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Last week, Mylan CEO Heather Bresch testified before Congress to defend the $600+ retail price of her company’s life-saving EpiPens.
The embattled CEO admitted no wrongdoing and offered no apology for the $300 million in compensation awarded to top Mylan executives as prices for the EpiPen—an auto-injection system that administers adrenaline to those suffering severe allergy attacks—rose 500% in about a decade. Lawmakers described the actions of Mylan as “sickening” and “disgusting,” and exhibiting a “blatant disregard” for American families who can’t afford medications that could save their children’s lives. But what Bresch stressed above all is that the “story got ahead of the facts” regarding EpiPen pricing, and that the profits weren’t as outrageous as many people assumed.
After weeks of outcry over EpiPen prices, Mylan increased a rebate offer from a discount of $100 to $300 for customers paying retail. In her prepared testimony before Congress, Bresch explained, then, that Mylan doesn’t take in profits anywhere near the $600 list price for a two-pack of EpiPens:
Several members of the House Oversight Committee that grilled Bresch expressed confusion over how the EpiPen’s profit could be so low. “I find that a little hard to believe,” Oversight Committee chairman Jason Chaffetz (R-UT) said. “When the juice [the epinephrine in the EpiPen] is a dollar and you’re selling it for $600, there’s some room for profit.” Other committee members repeatedly asked Bresch whether the $50 figure was correct, and she maintained it was.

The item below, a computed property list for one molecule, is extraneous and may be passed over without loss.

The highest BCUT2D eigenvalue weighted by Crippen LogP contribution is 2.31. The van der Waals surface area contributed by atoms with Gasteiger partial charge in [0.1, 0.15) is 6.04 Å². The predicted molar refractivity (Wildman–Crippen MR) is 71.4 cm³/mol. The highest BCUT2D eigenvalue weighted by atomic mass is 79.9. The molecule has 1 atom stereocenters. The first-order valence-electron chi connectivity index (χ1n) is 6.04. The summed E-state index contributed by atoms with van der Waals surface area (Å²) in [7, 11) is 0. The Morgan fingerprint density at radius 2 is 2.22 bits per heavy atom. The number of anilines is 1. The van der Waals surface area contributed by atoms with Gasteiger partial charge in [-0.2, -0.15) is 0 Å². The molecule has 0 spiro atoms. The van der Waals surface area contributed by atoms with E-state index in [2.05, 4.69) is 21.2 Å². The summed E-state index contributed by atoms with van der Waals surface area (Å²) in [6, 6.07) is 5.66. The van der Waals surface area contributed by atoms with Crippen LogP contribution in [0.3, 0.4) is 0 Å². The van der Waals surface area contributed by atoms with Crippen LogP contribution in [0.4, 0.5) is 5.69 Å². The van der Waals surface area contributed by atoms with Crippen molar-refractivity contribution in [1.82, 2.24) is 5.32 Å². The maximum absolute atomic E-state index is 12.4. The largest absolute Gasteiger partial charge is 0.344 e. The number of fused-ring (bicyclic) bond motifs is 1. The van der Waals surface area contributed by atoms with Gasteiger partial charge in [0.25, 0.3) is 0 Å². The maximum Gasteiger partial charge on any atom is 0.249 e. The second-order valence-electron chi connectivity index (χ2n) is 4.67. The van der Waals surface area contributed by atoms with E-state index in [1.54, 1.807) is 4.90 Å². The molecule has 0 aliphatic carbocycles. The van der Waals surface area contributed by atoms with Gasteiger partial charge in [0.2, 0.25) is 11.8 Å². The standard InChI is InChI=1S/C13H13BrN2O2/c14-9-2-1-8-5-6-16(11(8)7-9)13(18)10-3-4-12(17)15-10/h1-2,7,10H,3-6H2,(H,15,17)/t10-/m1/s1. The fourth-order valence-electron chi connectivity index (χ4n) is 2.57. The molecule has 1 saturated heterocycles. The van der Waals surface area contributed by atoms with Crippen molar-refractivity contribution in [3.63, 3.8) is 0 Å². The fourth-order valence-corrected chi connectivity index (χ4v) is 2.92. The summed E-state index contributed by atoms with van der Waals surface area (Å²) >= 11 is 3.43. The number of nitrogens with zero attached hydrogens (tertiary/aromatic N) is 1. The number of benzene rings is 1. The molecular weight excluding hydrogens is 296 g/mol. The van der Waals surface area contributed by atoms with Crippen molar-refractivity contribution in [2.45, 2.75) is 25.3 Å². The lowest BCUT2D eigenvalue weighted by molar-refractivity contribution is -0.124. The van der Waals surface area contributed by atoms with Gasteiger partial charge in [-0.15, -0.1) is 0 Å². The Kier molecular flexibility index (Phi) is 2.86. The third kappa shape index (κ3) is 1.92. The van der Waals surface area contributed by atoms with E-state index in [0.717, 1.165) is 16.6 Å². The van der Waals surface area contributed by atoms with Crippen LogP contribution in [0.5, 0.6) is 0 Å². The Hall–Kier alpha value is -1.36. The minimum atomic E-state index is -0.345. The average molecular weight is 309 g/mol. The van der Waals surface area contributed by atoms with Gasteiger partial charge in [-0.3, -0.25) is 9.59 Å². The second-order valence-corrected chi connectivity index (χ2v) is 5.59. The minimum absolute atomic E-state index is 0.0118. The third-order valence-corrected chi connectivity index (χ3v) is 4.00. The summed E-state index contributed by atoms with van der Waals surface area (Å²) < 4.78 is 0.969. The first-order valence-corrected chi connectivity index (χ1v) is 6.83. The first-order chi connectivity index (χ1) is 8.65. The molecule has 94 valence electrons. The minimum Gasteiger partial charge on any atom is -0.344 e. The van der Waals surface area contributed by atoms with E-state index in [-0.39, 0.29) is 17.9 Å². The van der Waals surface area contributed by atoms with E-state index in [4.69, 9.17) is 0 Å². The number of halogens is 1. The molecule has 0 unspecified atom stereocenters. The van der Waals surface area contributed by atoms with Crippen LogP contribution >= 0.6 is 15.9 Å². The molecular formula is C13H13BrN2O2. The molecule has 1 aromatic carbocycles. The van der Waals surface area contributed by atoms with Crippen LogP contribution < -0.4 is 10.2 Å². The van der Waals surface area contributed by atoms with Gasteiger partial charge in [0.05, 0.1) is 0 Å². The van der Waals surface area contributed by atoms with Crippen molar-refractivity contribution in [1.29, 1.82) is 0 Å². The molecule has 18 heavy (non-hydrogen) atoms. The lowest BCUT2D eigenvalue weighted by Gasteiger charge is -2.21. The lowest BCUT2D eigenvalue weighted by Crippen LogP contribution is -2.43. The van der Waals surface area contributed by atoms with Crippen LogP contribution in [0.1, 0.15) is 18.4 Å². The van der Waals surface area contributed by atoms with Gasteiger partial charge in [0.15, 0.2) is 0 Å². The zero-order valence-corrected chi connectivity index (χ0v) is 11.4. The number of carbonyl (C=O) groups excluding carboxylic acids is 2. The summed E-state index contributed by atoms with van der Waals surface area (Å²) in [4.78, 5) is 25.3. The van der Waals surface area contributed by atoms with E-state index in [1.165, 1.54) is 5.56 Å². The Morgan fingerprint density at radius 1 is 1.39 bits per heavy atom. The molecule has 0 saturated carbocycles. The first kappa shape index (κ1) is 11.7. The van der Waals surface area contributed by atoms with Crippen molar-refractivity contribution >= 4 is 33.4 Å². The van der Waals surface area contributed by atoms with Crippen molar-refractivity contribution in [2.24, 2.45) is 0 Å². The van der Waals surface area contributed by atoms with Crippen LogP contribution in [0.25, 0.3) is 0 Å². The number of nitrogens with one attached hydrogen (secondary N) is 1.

There now appears to have been good reason for skepticism. The Wall Street Journal reported on Monday that the figures cited by Mylan last week factored in the statutory U.S. tax rate of 37.5%. “Without the tax-related reduction, Mylan’s profits on the EpiPen two-pack would be closer to $160, or 60% higher than the figure the company gave Congress,” the WSJ explained.
What’s more, while it’s not clear how much Mylan pays in taxes, the amount is not anywhere near the tax rate the company factored into its EpiPen profit estimates. Ryan Baum, an analyst for the health care investment firm SSR Health LLC, told the Wall Street Journal that the 37.5% tax rate used by Mylan—and therefore the profit estimate that came as a result of it—”has nothing to do with reality.” He said that Mylan, in fact, paid an overall tax rate of 7.5% last year.
Nonetheless, Mylan says that any lack of clarity on the figures cited by Bresch was unintentional, and it defended the way it included taxes in EpiPen profit estimates. In a statement released to the media on Monday, Mylan explained, “Tax is typically included in a standard profitability analysis and the information provided to Congress has made clear that tax was part of the EpiPen Auto-Injector profitability analysis. In fact, Mylan has provided Congress with a detailed analysis of EpiPen Auto-Injector profitability.”